If we compare the student CLH, however, we also see that the Dean does not possess the immediate oversight of the design of the liturgy, nor of the usage of space (including whether to remove pews), nor of the Guild of Sacristans (nor its Chief Sacristan), nor or the training of liturgical leaders—all of these according to the CLH (rev. 2012, the only copy currently present on GTS’s website) are under the charge of the Liturgics professor (http://resource.gts.edu/images/Documents/CommunityLifeHandbook%209%2017%2014%20revision.pdf, p. 12; note that the name of the .pdf is “09 17 2014 revision”). In addition, the CLH states that the Dean, the Liturgics Professor, the Church Music Professor, and the Professor of Preaching will constitute the “Worship Leaders’ Guild,” which, together with the “Worship Committee” made up of “representatives drawn from all sectors of the seminary community,” offers “advice and counsel to the Dean on all matters related to worship” (ibid.). Not only has the Professor of Liturgics not been allowed to design the liturgy, or be responsible for the usage of space and oversight of the Guild of Sacristans, under the leadership of Dean Dunkle, but the Worship Leaders’ Guild and Worship Committee both vanished upon his taking up of his duties.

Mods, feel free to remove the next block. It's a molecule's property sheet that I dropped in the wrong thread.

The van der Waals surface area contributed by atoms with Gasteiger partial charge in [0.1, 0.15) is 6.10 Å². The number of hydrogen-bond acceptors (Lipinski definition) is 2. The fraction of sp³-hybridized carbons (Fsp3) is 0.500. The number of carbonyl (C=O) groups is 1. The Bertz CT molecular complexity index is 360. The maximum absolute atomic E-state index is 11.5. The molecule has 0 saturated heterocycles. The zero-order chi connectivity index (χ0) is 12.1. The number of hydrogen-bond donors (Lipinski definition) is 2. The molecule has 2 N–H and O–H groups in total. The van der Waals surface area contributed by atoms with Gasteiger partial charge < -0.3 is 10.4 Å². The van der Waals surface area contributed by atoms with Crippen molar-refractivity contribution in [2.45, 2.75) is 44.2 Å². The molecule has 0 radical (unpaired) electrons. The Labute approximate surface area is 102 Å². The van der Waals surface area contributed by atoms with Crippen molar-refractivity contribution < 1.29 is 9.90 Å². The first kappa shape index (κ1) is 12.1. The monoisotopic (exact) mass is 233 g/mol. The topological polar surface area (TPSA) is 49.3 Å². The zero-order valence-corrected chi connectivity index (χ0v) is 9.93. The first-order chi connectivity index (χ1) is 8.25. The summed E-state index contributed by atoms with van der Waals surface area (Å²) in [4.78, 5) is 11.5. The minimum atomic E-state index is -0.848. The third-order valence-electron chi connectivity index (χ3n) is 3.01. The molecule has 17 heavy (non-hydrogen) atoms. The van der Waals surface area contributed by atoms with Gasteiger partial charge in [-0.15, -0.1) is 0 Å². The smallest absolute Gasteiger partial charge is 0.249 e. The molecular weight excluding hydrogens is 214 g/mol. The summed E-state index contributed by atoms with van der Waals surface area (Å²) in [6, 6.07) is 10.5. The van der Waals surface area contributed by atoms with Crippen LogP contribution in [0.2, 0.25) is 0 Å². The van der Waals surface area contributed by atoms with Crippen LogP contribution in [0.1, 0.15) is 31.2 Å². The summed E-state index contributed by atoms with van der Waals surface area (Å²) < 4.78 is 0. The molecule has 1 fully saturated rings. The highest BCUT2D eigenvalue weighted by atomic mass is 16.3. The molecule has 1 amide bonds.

Finally, note carefully that the CLH still produces the old chapel schedule that was subsequently superseded by Dean Dunkle in Easter term 2014, despite unanimous objection to this new (and now current) schedule by the entire faculty as well as students (see, e.g., the letter from students to the Dean, February 7, 2014, sent first by Fr. William Ogburn to Executive Committee board member Robert Wright, and then posted here: http://www.episcopalcafe.com/lead/seminaries/a_gts_trustee_reflects_on_the.html#comment-51648).
- • d. Program of Formation:
The only recent version of the bylaws I could find (and purely by accident, it would seem) is a set of proposed amendments for consideration at the board’s meeting of May 12–13, 2014—which means, I do not know which of these were accepted/ratified. The new Article I.9 of the bylaws proposes that the following roles be assigned: “The Board of Trustees shall set policy for the Seminary. The Dean shall administer and implement that policy. The Faculty shall educate and form future ordained and lay leaders of the church, subject to the policies of the Board and direction of the Dean.” Now, it is important to point out that this is a brand new revision—again, this is not a publicly promulgated document!—and essentially undermines the collaborative vision of previous bylaws between Faculty and Dean. Nonetheless, note that “formation” is still under the charge of the Faculty, so this particular request is not in fact impossible according to the current governing structures of the seminary’s bylaws.